Chinese Year of the Snake: Business, births, and burnings

Updated
Dragon dancers take a break after performing in front of Chinese business establishments on the eve of Chinese New Year celebration Saturday Feb. 9, 2013 at...
Dragon dancers take a break after performing in front of Chinese business establishments on the eve of Chinese New Year celebration Saturday Feb. 9, 2013 at...
Bullit Marquez/AP

Massive portions of the Earth’s population begin a two-week celebration of the new luni-solar calendar Sunday. “Chinese New Year,” as it is known in the West, is somewhat of a misnomer as the term overlooks the fact that countries as culturally different as South Korea and Indonesia recognize the holiday, as well as Chinatowns from San Francisco to Sydney.

While the worlds of media, business, and communications overwhelmingly operate on the Roman calendar, the end of the year of the dragon and the beginning of the year of the snake holds deep cultural significance for billions. Edwin Ma Lai-Wah, head of the Hong Kong Fengshui Master Association and Lu Shan Kuntun Taoist Institute, told ArtInfo the 2013 Year of the Water Snake marks the arrival of the “ten dragons controlling the flood waters,” awfully prescient wisdom considering the back to back storms blanketing the majority of the U.S. in precipitation. Lai-Wah also says that 2013 will also be a year of polarization marked by disparity in fortune and wealth, in fact the water element of the Chinese zodiac is interpreted to refer to money.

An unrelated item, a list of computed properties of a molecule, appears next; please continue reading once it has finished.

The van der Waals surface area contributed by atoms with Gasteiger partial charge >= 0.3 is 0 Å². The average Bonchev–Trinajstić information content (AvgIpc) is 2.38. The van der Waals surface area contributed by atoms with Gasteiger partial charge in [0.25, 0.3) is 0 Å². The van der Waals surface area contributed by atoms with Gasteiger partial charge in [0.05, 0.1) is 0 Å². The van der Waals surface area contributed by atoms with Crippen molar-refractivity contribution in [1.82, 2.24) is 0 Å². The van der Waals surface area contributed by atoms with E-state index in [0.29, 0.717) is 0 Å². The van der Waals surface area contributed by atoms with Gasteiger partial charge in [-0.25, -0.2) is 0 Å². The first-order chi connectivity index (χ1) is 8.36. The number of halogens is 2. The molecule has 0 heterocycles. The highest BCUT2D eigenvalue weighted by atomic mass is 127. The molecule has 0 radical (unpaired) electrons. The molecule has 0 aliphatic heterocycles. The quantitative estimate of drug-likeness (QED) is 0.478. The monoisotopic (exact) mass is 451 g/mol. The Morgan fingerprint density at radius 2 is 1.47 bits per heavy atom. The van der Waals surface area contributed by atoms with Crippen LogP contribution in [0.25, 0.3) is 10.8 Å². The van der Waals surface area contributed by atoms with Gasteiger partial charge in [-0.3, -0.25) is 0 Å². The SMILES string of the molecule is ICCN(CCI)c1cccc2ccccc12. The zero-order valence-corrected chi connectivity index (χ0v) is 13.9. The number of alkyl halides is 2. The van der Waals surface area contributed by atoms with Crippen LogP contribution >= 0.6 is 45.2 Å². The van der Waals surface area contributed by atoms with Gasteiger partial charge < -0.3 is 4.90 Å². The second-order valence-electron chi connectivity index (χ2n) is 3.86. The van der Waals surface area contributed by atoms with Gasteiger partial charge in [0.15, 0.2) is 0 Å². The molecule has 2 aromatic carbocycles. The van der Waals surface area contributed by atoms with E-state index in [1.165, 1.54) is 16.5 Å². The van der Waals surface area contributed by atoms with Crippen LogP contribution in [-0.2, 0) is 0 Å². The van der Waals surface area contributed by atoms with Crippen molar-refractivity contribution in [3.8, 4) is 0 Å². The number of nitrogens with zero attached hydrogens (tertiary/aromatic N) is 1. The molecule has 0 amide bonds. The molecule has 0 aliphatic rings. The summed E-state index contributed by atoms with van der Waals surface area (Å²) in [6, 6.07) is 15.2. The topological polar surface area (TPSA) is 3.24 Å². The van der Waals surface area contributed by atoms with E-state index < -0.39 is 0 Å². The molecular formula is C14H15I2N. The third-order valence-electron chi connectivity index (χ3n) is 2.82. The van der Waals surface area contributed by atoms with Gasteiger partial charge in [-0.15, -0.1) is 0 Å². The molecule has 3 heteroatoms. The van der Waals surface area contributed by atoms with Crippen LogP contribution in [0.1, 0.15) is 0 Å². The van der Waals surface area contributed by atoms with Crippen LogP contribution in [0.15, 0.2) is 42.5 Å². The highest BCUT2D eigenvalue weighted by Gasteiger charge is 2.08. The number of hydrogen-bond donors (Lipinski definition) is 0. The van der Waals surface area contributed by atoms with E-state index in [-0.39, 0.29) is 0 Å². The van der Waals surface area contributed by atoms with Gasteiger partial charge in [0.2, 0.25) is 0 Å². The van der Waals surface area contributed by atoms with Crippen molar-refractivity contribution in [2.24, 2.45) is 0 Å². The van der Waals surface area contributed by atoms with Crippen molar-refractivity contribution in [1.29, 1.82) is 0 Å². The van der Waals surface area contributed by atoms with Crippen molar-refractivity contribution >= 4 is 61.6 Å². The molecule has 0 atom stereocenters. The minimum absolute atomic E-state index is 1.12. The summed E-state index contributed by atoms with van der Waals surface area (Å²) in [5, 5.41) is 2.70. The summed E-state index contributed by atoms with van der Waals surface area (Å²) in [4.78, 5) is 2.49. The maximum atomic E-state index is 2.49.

Expecting parents also pay close attention to the zodiac signs of their unborn babies. Malaysia’s oldest newspaper, The New Strait Times, reports that hospitals around the world have been full of couples trying to induce last-minute dragon babies, which are widely believed to be lucky and successful. This widespread belief leads to the phenomenon of over-populating on dragon years leading to children born in those years facing increased competition as they have higher numbers of peers.

Once the festivities are over, the Chinese will not waste much time getting down to business. This March, the Chinese National People’s Congress will convene and Xi Jinping, the current General Secretary of the Communist Party of China, is expected to replace Wen Jiabao as China’s head of state. In an auspicious turn of fate Jinping is himself a “snake” (born in 1953), and the world is wondering just who he may be poised to bite.

The emerging leader spent the holiday posing for photos with Beijing construction workers and has recently called for “sharp criticism” of the Communist Party according to The New York Times. But with 70 Tibetans recently detained in crack down on self-immolation protests, and one of the world’s strongest internet-censorship regimes, Jiping’s critics have no shortage of reasons to be wary of the next zodiac-cycle’s political tenor.

Whether you’re taking out Chinese firewalls or just ordering take-out, we want to hear your Chinese New Year stories in the comments and on Facebook

Chinese Year of the Snake: Business, births, and burnings

Updated